Then there is the press, which, according to a 4,500 word report released in mid-February by the New York-based Committee to Protect Journalists is under unrelenting pressure from the Chinese government and local owners determined to toe Beijing’s line. The picture the report paints is one of slow but relentless erosion of what has long been regarded as not only the freest and most diversified press in Asia outside Japan but what has traditionally been the most important listening post on China itself.
Today more than half of Hong Kong’s media owners have accepted appointments to the main political assemblies of China and are being absorbed into China’s political elite. They include Charles Ho of the Sing Tao news group, Richard Li of Now TV and the Hong Kong Economic Journal, and Peter Woo of i-Cable television. Robert Kuok, the owner of the South China Morning Post and one of Asia's richest tycoons, was selected as one of Beijing’s advisors on Hong Kong's future in the run-up to the 1997 handover.
While in the past Beijing relied on discreet ways to carry messages to Hong Kong media owners, such as asking middlemen to speak with newspaper editors, today they are contacting editors and journalists directly, the CPJ says, with the propaganda chief of China's representative agency calling to complain about critical coverage during last year’s elections. The vicious attacks on former Ming Pao editor Kevin Lau and Lei Lun-han, vice president and director of Hong Kong Morning News Media Group Ltd, and senior executive Lam Kin-ming, in March are frightening and intimidating.
Next Media publisher Jimmy Lai’s publications have endured a boycott by China-based advertisers since 2003. Next publishes the critical, widely circulated Chinese-language Apple Daily as well as newsmagazines in Hong Kong and Taiwan. In broadcast, meanwhile, Beijing exerts an even stronger influence because the high cost of news operations is prohibitive to independent media. The government also tightly controls broadcast licenses, and can reject applications without providing a reason.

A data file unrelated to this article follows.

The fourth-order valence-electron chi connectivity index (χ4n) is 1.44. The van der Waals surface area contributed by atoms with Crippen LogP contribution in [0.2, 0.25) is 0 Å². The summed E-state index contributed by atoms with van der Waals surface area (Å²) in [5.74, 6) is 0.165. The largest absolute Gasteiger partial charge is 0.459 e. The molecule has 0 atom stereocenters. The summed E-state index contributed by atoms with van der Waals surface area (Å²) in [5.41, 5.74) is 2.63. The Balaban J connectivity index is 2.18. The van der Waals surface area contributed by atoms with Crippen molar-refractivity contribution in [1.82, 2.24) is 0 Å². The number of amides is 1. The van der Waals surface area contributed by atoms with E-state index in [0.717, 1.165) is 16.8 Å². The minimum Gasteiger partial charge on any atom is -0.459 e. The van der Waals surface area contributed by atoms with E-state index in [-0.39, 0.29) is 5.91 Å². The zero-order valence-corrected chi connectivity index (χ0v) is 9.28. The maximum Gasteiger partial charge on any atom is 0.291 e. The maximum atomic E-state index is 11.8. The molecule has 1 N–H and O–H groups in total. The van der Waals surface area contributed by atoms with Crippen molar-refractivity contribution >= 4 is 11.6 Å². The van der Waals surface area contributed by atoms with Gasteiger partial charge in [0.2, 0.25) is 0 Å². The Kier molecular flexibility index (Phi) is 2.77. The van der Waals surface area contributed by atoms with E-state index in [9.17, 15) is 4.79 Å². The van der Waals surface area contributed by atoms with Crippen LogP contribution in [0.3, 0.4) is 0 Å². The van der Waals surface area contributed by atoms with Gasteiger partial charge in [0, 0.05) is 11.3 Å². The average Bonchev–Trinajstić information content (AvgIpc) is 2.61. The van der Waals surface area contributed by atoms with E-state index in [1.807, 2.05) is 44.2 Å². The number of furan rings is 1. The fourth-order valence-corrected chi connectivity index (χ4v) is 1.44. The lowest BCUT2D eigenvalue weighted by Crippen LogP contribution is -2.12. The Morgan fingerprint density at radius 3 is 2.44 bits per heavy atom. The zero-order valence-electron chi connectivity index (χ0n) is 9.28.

Provisions of the city's privacy law that went into effect in April 2013 could subject journalists to five years in jail or fines up to HK$1 million (US$129,000) if they reveal information that "causes psychological harm" or "causes loss." The law also gives targets of investigative reporting the right to "request to access personal data" collected by journalists. Journalists may mount a defense that they "reasonably believe" they are reporting in the public interest, but that aspect of the law is vague and undefined.
With the mainstream media increasingly compromised, some journalists in Hong Kong are pinning hope on the development of independent online news outlets. Unlike on the mainland, government censors do not control expression on the Internet in Hong Kong
In the runup to 2017, "Tensions will continue to build up, and it is critical that journalism in Hong Kong remains robust in the run-up to the 2017 election—and international media needs to pay close attention, too," according to Sham Yee-lan, chairwoman of the Hong Kong Journalists Association. "Otherwise, how can the public know what they're up against?"
That said, there are six free newspapers, five Communist dailies, three general dailies, two financial papers, two religious journals, one robustly pro-democracy icon plus two English language papers and three global ones. Hong Kong citizens enjoy the full spectrum of good, bad, trusted and spun press.
The citizenry, as a near-weekly procession of marches and demonstrations shows, are also feisty themselves, and so far have loudly protested any infringement on their freedom of expression, despite a lack of enthusiasm on the part of Beijing. It looks likely that a kind of see-saw tension will continue between mainland officials and a rambunctious citizenry. There has been no attempt to punish the territory economically. It seems likely that both sides will continue to regard each other with suspicion, but despite the strains, life is likely to continue as it is.